Vernon Myers Passes Away

23 Feb
Vernon Myers Sails on Blue Lake

Vernon Myers Sails on Blue Lake

Especially sad news as Blue Lake resident, and awesome grandpa, Dr. Vernon W. Myers passed away last night at the age of 90 in Phoenix, Arizona.

Vernon Work Myers, the youngest of five children, was born on February 16, 1919, to the late Anna “Mary” Smiley and Clinton “Dan” Myers of Elwood City, Pennsylvania. His family valued education, and his scholastic achievements brought him from a one-room school house in rural Pennsylvania to Geneva College in Beaver Falls, Pennsylvania, where he completed his undergraduate coursework in 1940. Vernon then received a Master’s Degree in Physics from Syracuse University and earned a Ph.D. in Physics from Yale University in 1947 at the age of 28.

During World War Two, Vernon joined the Navy and, while an ensign, met lieutenant junior-grade Betty Buchheit at the Navy Junior Officer’s Club in Washington, D.C. in the spring of 1945. They married in the summer of 1947 in Park Ridge, Illinois and had five children: Albert, Vernon “Bucky,” Mary, Marguerite “Peggy,” and Elisabeth “Betsy.”

During his distinguished career, Dr. Myers worked as a research scientist at the Argonne National Laboratory in Chicago from 1947 to 1948, and then worked as a Professor of Physics at The Pennsylvania State University. He later worked as a research scientist at the Brookhaven National Laboratory on Long Island. Starting in 1966 until retirement in 1984, Dr. Myers worked as a research scientist for the National Bureau of Standards (now the National Institute of Standards and Technology) in Gaithersburg, Maryland, near Washington, D.C. In 1961 Vernon won a Fulbright Fellowship for lecture which afforded him and his family the unique opportunity to live in the Philippines for a year.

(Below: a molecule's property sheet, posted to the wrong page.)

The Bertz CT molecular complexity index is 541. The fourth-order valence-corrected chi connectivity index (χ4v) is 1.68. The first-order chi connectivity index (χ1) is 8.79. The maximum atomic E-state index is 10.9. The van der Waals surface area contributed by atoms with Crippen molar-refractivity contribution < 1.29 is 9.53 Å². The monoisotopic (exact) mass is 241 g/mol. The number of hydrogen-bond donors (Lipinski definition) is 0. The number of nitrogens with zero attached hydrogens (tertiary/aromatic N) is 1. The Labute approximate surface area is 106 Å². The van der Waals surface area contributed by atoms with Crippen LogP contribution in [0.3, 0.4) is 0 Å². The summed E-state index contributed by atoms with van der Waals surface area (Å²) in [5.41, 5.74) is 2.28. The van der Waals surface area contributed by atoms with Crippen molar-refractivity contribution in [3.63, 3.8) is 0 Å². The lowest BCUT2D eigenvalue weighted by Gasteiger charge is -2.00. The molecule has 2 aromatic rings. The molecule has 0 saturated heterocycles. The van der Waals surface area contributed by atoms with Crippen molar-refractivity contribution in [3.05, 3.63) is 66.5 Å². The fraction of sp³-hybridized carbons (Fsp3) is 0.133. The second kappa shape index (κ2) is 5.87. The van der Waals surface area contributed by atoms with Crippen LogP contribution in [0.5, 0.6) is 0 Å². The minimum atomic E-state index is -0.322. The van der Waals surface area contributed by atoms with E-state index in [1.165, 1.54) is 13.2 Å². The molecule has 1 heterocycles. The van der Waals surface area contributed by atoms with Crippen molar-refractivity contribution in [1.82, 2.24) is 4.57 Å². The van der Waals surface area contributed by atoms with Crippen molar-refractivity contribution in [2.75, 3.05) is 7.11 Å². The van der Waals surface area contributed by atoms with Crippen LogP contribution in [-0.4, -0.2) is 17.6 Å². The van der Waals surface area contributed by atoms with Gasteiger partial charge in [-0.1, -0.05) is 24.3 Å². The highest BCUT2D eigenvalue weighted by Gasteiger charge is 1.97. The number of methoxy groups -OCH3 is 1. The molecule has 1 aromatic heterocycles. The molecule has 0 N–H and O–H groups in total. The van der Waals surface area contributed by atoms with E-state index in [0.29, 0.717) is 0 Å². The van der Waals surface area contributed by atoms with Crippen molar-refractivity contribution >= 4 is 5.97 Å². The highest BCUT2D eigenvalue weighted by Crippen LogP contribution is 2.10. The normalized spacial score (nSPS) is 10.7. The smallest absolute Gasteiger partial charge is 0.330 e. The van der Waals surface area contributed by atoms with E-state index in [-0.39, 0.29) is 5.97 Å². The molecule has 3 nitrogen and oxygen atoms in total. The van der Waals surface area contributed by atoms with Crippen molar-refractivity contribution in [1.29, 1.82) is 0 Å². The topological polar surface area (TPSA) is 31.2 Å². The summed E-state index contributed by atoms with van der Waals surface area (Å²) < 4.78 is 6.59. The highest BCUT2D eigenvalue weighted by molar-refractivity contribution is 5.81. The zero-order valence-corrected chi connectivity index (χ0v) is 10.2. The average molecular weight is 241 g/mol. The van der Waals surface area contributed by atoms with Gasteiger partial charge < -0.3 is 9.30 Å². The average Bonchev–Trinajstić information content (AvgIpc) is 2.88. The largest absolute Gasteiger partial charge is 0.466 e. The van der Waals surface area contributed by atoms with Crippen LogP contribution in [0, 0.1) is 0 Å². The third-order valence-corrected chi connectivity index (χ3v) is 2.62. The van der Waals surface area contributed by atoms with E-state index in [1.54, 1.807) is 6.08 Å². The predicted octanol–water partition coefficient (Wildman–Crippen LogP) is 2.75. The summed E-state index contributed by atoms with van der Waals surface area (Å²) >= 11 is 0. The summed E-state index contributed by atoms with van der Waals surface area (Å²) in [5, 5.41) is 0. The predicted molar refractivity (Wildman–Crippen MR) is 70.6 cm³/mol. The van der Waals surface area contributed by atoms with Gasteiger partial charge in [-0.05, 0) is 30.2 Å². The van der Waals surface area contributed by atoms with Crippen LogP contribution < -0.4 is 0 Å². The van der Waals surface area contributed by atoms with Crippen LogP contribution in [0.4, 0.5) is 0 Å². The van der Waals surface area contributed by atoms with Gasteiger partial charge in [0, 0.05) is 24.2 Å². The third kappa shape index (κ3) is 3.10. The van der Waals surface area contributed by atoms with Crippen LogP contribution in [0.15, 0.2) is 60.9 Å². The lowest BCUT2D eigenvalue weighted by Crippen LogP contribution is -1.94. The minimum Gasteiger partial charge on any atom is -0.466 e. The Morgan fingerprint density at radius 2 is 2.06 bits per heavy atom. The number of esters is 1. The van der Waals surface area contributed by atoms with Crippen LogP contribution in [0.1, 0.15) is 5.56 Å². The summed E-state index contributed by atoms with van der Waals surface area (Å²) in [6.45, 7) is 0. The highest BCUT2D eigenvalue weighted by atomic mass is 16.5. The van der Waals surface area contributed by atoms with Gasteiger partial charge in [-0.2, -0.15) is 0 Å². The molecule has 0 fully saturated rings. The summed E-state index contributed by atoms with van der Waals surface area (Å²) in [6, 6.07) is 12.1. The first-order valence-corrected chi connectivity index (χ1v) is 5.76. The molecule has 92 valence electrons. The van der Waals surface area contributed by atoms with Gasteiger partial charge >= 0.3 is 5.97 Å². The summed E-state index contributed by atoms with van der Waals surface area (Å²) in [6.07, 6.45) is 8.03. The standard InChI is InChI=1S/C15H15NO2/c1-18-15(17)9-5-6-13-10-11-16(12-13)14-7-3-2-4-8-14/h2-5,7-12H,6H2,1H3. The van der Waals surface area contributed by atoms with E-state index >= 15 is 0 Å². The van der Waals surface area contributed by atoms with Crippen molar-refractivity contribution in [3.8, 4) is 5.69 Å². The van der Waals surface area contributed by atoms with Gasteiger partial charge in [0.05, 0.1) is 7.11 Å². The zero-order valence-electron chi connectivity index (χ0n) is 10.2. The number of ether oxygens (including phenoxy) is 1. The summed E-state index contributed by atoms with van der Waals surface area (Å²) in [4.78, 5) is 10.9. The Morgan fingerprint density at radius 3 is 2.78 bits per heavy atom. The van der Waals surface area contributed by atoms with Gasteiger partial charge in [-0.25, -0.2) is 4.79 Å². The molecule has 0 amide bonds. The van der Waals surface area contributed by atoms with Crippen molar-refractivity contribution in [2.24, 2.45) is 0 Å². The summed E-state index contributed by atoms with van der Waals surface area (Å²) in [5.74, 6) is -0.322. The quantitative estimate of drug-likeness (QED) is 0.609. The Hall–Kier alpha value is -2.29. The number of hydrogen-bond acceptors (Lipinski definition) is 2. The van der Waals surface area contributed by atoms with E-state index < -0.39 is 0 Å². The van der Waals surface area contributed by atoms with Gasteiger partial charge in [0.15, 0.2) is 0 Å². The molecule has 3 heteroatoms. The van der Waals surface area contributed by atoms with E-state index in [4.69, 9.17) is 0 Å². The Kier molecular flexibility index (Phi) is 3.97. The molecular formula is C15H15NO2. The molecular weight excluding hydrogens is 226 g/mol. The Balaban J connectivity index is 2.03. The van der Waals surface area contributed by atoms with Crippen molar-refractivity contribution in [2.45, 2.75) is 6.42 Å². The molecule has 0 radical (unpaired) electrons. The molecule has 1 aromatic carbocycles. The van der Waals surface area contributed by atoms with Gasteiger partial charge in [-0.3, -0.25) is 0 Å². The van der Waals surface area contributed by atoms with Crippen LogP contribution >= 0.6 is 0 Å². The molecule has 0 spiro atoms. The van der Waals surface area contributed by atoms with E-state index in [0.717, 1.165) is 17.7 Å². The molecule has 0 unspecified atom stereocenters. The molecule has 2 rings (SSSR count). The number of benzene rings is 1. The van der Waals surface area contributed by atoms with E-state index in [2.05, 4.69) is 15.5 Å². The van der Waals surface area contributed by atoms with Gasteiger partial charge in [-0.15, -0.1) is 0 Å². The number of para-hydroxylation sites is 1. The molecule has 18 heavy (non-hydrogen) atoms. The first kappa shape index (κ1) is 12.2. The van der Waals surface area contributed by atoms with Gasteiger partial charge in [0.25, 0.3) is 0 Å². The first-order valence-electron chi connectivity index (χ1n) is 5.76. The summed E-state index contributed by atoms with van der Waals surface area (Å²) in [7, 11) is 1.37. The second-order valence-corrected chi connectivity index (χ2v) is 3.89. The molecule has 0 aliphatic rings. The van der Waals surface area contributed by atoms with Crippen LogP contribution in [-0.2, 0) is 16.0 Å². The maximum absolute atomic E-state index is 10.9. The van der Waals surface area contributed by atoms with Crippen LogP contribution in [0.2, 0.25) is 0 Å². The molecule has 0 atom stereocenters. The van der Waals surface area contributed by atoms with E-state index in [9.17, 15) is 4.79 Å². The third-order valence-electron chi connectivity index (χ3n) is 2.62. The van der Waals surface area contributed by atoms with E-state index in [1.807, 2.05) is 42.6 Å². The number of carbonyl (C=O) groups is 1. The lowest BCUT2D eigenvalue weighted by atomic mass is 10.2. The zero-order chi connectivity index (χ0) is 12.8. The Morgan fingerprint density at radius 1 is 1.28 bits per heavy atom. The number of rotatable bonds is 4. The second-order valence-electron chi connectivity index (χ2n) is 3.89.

Dr. Myers worked at national laboratories housing particle accelerators and colliders that also serve as sources of neutrons that could be used to understand the structure and properties of matter. Dr. Myers’ work on neutron diffraction at the Brookhaven National Laboratory, published in 1962, was the first observation of quantized vibrational modes from defects in solids. At the National Bureau of Standards, he worked in the Institute for Materials Research which provided him the opportunity to conduct pioneering materials characterization work using neutron diffraction and inelastic scattering. Dr. Myers’ earlier work at Yale and at Penn State developed theories using quantum mechanics to calculate the forces between polar molecules, such as water and ammonia, as well as theoretical work on relativistic quantum mechanics.

Vernon Myers greatly enjoyed the outdoors and especially loved visiting Minocqua, where his wife Betty’s family owned property on Blue Lake. Vernon and Betty eventually permanently moved to Blue Lake from their home in Rockville, Maryland, to pursue their mutual affections for nature, sailing, hiking, and horseback riding. Vernon also enjoyed spending the winters in Phoenix, Arizona, after his retirement. Vernon’s other interests included traveling, literature, humor, and music. He was an avid reader, fascinating conversationalist, enjoyed telling jokes and often exercised his uncanny talent to sing with amazing lyrical accuracy just about any song he had ever heard.

Vernon Myers is honored by his wife, children, grandchildren, great-grandchildren, a loving extended family, and his many friends in the Northwoods and around the country.

A service commemorating his life will be held this summer in Minocqua.

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